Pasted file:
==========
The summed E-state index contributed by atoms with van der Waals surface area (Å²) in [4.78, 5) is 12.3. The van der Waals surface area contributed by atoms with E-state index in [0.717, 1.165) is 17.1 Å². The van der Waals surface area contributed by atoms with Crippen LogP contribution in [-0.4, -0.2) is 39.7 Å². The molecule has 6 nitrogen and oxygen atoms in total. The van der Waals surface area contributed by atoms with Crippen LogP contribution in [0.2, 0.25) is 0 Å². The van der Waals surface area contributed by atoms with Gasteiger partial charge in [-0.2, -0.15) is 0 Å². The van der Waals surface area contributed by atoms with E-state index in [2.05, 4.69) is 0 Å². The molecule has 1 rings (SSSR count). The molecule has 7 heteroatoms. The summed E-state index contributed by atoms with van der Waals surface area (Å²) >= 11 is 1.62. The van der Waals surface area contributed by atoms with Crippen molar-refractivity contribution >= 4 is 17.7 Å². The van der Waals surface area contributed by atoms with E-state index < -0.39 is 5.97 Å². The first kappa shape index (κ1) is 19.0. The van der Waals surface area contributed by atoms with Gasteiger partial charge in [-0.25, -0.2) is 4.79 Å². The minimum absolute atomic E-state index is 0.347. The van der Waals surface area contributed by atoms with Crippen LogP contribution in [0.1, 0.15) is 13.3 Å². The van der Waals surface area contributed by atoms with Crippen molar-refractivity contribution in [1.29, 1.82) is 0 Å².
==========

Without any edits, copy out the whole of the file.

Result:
The summed E-state index contributed by atoms with van der Waals surface area (Å²) in [4.78, 5) is 12.3. The van der Waals surface area contributed by atoms with E-state index in [0.717, 1.165) is 17.1 Å². The van der Waals surface area contributed by atoms with Crippen LogP contribution in [-0.4, -0.2) is 39.7 Å². The molecule has 6 nitrogen and oxygen atoms in total. The van der Waals surface area contributed by atoms with Crippen LogP contribution in [0.2, 0.25) is 0 Å². The van der Waals surface area contributed by atoms with Gasteiger partial charge in [-0.2, -0.15) is 0 Å². The van der Waals surface area contributed by atoms with E-state index in [2.05, 4.69) is 0 Å². The molecule has 1 rings (SSSR count). The molecule has 7 heteroatoms. The summed E-state index contributed by atoms with van der Waals surface area (Å²) >= 11 is 1.62. The van der Waals surface area contributed by atoms with Crippen molar-refractivity contribution >= 4 is 17.7 Å². The van der Waals surface area contributed by atoms with E-state index < -0.39 is 5.97 Å². The first kappa shape index (κ1) is 19.0. The van der Waals surface area contributed by atoms with Gasteiger partial charge in [-0.25, -0.2) is 4.79 Å². The minimum absolute atomic E-state index is 0.347. The van der Waals surface area contributed by atoms with Crippen LogP contribution in [0.1, 0.15) is 13.3 Å². The van der Waals surface area contributed by atoms with Crippen molar-refractivity contribution in [1.29, 1.82) is 0 Å².